Before the French revolution of 1789, France was made up of three ‘estates’ in what was called the ‘Ancien Regime’. These estates were: firstly, the clergy; secondly, the nobility; and thirdly, the commoners (Merriman 2010: 442). The clergy, as the first estate, wielded considerable power. The Church was responsible for collecting the tithe from the commoners, managing the hospitals and schools, and it also had powers of censorship and owned around 15% of the land in France. However, the Upper Clergy, Bishops and Abbots for example, often abused their power in order to exploit the workers, the third estate, and were, as a result, strongly resented by them.

By 1789, France was in a deep economic downturn and was suffering from major food shortages (Kropotkin 1927). Resentment of the peasants, and to some extent the middle classes, towards the social and political system as well as towards the monarchy led to the first French revolution. This revolution was characterised by urban revolts in the storming of the Bastille, and rural revolts against the estates of landlords. In the aftermath of the revolution, the three estates were abolished and the Declaration of the Rights of Man and the Citizen was formed.

This Declaration set forth new principles that were to govern the lives of France’s citizens and reflected some of the ideas encapsulated in the American Declaration of Independence of 1776 (Merriman 2010: 448). Article 10 of the Declaration stated that, ‘No one shall be disquieted on account of his opinions, including his religious views, provided their manifestation does not disturb the public order established by law’ (Yale Law School). This right of every French citizen to follow his or her own religion is the basis of the country’s modern day principle of secularism, ‘laïcité’, which was expanded further in the 1905 law. And although the word laïcité was not used in 1789, this is arguably the first written evidence of the principle in French documents. The declaration thus created a new ‘enlightened’ France which placed its emphasis on individual freedom, civic equality and reason (Merriman 2010: 448).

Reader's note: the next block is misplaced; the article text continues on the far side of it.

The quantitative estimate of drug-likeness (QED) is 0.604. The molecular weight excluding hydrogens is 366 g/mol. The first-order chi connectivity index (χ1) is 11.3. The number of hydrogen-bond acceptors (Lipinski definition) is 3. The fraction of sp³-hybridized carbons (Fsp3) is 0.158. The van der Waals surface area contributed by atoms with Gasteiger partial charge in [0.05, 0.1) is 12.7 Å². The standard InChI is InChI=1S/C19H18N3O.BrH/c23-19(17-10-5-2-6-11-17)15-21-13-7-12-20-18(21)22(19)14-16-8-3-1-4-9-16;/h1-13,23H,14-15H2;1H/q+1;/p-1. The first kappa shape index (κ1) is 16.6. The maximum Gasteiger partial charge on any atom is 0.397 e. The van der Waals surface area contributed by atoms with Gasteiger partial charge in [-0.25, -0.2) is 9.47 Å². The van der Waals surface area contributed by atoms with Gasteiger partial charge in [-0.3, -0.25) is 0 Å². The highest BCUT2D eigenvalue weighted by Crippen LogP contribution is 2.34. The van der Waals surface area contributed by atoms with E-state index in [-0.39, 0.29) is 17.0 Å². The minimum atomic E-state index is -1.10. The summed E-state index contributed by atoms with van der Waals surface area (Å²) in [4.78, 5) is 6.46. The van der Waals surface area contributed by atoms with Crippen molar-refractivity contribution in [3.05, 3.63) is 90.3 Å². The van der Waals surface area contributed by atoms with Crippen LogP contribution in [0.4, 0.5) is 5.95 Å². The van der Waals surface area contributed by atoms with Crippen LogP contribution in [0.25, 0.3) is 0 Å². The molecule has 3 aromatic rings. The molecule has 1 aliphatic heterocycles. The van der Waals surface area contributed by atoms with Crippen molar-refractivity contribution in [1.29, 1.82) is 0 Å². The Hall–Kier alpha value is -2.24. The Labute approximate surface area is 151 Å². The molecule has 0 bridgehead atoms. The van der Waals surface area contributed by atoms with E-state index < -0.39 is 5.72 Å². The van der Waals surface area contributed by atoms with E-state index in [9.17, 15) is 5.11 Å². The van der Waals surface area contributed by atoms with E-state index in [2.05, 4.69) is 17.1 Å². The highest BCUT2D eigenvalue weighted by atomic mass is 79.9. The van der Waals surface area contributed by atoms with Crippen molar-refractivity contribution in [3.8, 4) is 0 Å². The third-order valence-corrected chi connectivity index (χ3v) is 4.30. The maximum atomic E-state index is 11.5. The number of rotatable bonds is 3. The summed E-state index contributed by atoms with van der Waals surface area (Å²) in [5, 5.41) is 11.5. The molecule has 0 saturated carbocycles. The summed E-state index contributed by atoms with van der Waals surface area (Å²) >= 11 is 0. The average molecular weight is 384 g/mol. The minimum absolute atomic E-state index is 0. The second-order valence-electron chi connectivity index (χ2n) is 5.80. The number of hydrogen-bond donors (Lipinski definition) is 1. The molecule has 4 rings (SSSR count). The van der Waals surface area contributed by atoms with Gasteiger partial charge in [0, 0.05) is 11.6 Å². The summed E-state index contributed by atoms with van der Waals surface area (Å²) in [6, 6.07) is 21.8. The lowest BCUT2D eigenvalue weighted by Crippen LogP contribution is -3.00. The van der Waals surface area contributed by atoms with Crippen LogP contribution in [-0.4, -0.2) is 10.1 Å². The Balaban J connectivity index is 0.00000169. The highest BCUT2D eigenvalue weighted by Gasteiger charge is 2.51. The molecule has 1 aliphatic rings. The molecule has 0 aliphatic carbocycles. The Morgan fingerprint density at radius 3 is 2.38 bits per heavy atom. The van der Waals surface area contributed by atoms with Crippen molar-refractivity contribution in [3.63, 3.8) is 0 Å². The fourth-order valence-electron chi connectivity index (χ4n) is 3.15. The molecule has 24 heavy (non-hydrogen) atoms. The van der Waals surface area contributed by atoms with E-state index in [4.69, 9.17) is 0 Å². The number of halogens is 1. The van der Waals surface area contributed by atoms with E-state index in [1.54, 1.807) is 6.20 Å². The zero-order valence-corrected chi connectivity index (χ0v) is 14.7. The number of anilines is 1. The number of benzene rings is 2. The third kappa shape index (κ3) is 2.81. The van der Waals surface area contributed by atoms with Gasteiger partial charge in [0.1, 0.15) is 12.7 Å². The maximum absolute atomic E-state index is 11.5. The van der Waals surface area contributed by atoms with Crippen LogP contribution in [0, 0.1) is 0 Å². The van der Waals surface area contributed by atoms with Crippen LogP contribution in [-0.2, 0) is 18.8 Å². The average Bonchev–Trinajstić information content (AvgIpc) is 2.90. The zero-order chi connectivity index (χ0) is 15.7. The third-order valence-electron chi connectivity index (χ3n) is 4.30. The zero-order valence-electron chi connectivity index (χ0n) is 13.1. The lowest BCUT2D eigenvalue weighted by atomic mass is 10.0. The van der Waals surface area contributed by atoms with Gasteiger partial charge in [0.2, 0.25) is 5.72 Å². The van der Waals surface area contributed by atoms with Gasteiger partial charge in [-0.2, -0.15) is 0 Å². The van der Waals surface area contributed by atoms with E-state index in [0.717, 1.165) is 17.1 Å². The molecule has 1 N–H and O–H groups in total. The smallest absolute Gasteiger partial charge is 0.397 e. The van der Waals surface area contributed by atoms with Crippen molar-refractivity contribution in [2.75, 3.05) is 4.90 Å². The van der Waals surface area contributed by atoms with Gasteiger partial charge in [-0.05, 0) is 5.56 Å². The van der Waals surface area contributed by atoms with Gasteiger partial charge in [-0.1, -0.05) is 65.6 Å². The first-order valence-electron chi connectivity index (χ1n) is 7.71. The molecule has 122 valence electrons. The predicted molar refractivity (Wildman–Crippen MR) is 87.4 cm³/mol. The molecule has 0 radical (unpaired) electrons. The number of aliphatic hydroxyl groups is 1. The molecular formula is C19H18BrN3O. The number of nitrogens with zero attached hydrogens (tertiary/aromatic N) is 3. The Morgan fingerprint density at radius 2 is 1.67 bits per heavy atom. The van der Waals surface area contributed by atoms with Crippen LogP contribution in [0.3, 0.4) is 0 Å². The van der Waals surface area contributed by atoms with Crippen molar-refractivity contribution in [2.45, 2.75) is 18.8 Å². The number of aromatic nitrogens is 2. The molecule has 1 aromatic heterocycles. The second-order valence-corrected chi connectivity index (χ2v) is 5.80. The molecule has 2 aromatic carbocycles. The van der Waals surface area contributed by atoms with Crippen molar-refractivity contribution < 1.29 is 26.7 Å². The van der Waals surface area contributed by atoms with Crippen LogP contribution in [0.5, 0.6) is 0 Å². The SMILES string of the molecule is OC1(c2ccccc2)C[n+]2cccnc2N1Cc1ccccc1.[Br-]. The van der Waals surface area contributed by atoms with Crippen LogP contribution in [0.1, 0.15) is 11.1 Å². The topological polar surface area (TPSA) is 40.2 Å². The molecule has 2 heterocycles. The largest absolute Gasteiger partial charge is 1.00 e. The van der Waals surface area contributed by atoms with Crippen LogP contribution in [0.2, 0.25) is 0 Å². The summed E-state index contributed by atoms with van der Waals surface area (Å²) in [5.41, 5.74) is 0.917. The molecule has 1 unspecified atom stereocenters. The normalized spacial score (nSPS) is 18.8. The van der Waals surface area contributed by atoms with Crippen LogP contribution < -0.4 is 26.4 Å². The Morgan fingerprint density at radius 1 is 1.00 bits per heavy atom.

A further result of the revolution was that the property and land of the Catholic Church was confiscated and auctioned off to wealthy commoners which helped reduce France’s debt. The Church became essentially a department of the state, which henceforth would pay clerical salaries, the expenses of worship, and poor relief (Merriman 2010: 451). All priests were made to swear an oath of loyalty to the revolution, and thus accept the Civil Constitution of the French Clergy in 1790, legislation which effectively created a national church (Merriman 2010: 451). The constitution however was strongly resisted (Merriman 2010: 451).

Not all the onlookers of this revolution were pleased. Edmund Burke, an Irish political theorist and philosopher wrote, ‘…the age of chivalry is gone….—that of sophisters, economists, and calculators, has succeeded; and the glory of Europe is extinguished forever…’ (Burke 1909-1914). Furthermore, the Pope denounced the Declaration of the Rights of Man and condemned the Constitution (Merriman 2010: 451). The dispute was only resolved in 1801, when Napoleon Bonaparte signed a ‘Concordat’, a reconciliation agreement, with the Pope, which allowed the Roman Catholic Church to be the established church of France (Berkley Center). However this meant that the State remained ‘entwined’ under the 1801 Napoleonic Concordat with the ‘…intrusive theocratic disposition of a pope…’ (Saunders 2009: 62). The enlightenment ideology of the revolution was thus forgotten for a time. Rome would exercise control over civil matters including the school curriculum until the late 1880s (Saunders 2009: 62). Roman Catholicism was recognised as the faith of the majority of French citizens, but Napoleon also named Judaism and the Lutheran and Reformed Churches as being officially recognised by the state.